Little research backs math programs

Almost all the math programs used by middle schools lack evidence of effectiveness, says a federal evaluation. Education Week reports:

Most of the off-the-shelf mathematics programs used in middle schools across the country have little or no rigorous evidence attesting to their effectiveness, concludes a federal research review released last week.

The U.S. Department of Education analysis was based on a review of studies undergirding 44 math programs used in grades 6-9, including some of the nation’s most popular textbooks for those grade levels.

. . . The researchers found only five that had a research record strong enough to meet their standards. Of those, just two — a pair of computer-based algebra programs called I CAN Learn Mathematics and Cognitive Tutor — had studies showing that students actually learned more with their programs compared with other programs.

The researchers set high standards, preferring programs backed by randomized controlled studies. Programs that didn’t make the list may be effective, but there’s no research.

Connected Math, Saxon Math and a computer-based program called Expert Mathematician also made the short list.

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  1. I don’t find this study surprising. I believe that this problem is widespread through the educational establishment.

    The lack of rigorous studies led to the adoption of the disastrous ‘whole-language’ approach to reading.

    All too often the education establishment leaps after methods that sound good, with little or no actual testing in large scale controlled studies. Thus, much of the expensive production of illiterate and innumerate graduates.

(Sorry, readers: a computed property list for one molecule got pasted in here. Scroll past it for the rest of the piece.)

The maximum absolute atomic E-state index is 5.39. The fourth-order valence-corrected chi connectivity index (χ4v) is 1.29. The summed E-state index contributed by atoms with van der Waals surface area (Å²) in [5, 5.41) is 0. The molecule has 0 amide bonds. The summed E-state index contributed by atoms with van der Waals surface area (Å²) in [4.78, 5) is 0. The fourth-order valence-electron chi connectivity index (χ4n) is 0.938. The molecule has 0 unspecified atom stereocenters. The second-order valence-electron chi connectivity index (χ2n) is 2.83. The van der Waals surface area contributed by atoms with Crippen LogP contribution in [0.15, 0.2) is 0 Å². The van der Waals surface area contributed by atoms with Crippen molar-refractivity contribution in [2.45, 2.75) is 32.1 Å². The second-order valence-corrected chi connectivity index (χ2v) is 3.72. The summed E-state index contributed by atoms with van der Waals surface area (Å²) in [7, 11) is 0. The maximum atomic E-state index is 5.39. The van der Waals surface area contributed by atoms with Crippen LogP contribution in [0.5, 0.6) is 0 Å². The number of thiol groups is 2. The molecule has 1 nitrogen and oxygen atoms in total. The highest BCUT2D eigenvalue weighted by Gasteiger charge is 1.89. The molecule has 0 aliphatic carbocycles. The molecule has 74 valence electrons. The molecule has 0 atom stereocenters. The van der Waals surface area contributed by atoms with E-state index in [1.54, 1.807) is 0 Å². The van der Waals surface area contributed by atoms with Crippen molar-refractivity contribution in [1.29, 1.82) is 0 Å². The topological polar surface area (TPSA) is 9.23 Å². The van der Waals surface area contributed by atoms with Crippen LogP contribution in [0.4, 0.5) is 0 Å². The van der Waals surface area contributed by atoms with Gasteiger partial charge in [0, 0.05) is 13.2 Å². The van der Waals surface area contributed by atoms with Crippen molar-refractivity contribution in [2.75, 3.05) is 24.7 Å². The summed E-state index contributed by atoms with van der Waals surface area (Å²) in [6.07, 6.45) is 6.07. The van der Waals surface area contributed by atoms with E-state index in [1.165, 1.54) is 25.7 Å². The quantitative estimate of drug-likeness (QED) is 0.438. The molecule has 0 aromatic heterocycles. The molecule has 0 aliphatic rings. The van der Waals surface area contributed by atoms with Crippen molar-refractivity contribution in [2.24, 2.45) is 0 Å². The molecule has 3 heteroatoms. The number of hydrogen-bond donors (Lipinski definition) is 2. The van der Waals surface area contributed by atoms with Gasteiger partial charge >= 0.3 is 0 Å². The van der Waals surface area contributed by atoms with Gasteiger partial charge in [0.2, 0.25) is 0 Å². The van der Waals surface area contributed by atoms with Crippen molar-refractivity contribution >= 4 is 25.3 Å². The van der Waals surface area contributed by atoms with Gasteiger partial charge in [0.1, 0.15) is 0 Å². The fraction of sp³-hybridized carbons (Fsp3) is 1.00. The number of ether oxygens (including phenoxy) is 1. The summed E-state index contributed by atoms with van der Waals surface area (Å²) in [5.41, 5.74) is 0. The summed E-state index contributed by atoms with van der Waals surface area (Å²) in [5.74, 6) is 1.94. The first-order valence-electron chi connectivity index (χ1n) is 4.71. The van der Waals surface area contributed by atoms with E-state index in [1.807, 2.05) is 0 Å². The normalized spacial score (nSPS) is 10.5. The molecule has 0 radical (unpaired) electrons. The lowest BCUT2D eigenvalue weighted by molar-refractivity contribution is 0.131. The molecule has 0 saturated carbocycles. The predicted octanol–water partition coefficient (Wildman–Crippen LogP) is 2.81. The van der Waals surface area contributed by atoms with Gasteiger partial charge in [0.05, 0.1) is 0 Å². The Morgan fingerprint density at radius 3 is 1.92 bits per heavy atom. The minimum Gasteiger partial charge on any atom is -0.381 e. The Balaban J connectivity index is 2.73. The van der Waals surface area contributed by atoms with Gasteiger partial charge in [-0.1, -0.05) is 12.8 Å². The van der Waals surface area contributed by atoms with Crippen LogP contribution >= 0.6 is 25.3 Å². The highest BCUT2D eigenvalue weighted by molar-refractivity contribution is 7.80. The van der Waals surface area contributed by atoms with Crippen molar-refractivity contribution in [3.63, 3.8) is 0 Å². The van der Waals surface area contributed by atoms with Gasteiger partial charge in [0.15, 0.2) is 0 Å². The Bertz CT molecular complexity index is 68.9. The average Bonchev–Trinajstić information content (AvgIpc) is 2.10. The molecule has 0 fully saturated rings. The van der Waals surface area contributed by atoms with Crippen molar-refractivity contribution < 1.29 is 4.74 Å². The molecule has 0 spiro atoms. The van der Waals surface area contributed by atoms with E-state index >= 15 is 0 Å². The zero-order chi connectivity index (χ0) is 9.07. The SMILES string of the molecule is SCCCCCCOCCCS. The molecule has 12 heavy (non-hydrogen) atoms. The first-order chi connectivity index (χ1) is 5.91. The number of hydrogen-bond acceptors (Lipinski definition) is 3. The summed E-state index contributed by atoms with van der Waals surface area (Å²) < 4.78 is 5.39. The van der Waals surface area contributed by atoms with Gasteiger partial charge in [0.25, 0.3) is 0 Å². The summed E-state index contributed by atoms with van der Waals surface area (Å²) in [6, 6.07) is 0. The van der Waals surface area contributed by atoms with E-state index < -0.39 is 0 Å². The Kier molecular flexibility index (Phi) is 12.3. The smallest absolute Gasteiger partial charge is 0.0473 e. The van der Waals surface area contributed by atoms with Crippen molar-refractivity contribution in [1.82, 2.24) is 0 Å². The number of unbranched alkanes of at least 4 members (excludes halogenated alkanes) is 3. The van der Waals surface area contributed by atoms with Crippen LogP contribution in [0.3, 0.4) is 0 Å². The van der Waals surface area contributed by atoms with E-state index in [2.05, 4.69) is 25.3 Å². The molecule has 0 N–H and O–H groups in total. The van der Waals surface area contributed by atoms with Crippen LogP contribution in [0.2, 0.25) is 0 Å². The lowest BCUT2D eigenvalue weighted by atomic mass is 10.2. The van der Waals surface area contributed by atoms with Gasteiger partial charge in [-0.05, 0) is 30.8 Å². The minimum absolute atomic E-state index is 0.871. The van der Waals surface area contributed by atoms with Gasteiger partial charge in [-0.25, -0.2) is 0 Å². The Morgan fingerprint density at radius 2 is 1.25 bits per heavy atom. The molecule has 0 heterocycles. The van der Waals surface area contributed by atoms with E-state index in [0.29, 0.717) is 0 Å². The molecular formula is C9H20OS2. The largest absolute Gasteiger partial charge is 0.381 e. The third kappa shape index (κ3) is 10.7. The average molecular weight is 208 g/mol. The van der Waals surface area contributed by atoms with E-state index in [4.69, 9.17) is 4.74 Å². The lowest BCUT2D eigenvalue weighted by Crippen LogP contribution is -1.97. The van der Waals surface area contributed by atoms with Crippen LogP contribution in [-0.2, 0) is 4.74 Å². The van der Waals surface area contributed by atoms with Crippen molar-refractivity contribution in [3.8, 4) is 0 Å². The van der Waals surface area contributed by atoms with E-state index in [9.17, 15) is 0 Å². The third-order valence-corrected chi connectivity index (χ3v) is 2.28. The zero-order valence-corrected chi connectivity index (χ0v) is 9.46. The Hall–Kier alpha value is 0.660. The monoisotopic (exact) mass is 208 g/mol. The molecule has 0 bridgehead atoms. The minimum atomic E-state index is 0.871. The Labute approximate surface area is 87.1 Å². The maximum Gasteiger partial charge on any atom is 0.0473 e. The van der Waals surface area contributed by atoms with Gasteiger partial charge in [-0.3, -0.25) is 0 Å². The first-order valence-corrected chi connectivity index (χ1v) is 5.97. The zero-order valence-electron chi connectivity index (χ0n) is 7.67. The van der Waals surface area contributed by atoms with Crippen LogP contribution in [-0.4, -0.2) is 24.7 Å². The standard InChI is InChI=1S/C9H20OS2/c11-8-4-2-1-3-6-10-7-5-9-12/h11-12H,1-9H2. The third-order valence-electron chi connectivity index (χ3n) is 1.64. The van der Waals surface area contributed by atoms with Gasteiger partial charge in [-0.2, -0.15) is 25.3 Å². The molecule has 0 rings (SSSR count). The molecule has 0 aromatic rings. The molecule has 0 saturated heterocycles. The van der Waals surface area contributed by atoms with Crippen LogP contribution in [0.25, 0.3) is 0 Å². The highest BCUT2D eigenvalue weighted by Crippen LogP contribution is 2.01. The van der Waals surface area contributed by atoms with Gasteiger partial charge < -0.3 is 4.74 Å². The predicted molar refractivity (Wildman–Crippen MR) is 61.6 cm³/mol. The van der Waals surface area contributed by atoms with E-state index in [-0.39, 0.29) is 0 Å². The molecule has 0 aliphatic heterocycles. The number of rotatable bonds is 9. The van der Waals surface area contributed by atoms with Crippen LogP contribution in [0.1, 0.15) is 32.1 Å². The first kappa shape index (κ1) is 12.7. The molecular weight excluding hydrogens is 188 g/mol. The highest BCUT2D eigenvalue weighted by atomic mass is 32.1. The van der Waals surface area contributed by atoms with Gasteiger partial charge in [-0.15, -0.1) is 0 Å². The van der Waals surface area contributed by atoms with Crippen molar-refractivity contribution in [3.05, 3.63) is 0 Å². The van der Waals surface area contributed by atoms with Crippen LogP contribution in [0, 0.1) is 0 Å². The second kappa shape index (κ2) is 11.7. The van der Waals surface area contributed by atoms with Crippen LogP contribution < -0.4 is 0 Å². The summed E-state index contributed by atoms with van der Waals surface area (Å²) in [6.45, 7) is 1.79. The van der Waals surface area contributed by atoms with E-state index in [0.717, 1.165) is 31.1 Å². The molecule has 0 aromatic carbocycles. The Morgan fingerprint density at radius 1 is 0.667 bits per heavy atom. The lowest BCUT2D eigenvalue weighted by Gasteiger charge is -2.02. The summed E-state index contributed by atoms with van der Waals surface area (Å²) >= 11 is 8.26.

2. Bill,
    Of course the educational establishment shuns rigorous scientific testing, because their theories cannot be challenged by the mere social construct that is reality. There’s nothing that they believe can prove that their theories are wrong, even ample evidence that they’re wrong! Try challenging that mentality, it’s like trying to knock down a brick wall with your bare hands.
    I should note that when I refer to the educational establishment I’m not referring to classroom teachers, rather the ed. school professors and school administrators who choose the faulty curricula which continue to harm our children.

  3. Is Singapore Math included among the ones with no evidence?

  4. I could not find any of those titles at Amazon. Are they sold to educational institutions only or can we plebs purchase them?

  5. You can get Saxon Math at

  6. Wacky Hermit says:

    Sorry, I just realized you might be looking for Saxon for homeschool. The link I gave is for the classroom version. If you want to use Saxon for homeschool you will need to get it from a retailer like (there are lots of them besides this one that sell Saxon). I got a Saxon curriculum for homeschool on eBay, so you might try there.

  7. Steve LaBonne says:

    And for Singapore:


  1. chris correa says:

    Teaching matters

    Would you prefer a good teacher with a bad textbook or a bad teacher with a good textbook?

    Joanne Jacobs notes that there is little evidence on what math programs actually work. The “What Works Clearinghouse” has not yet released their summary rep…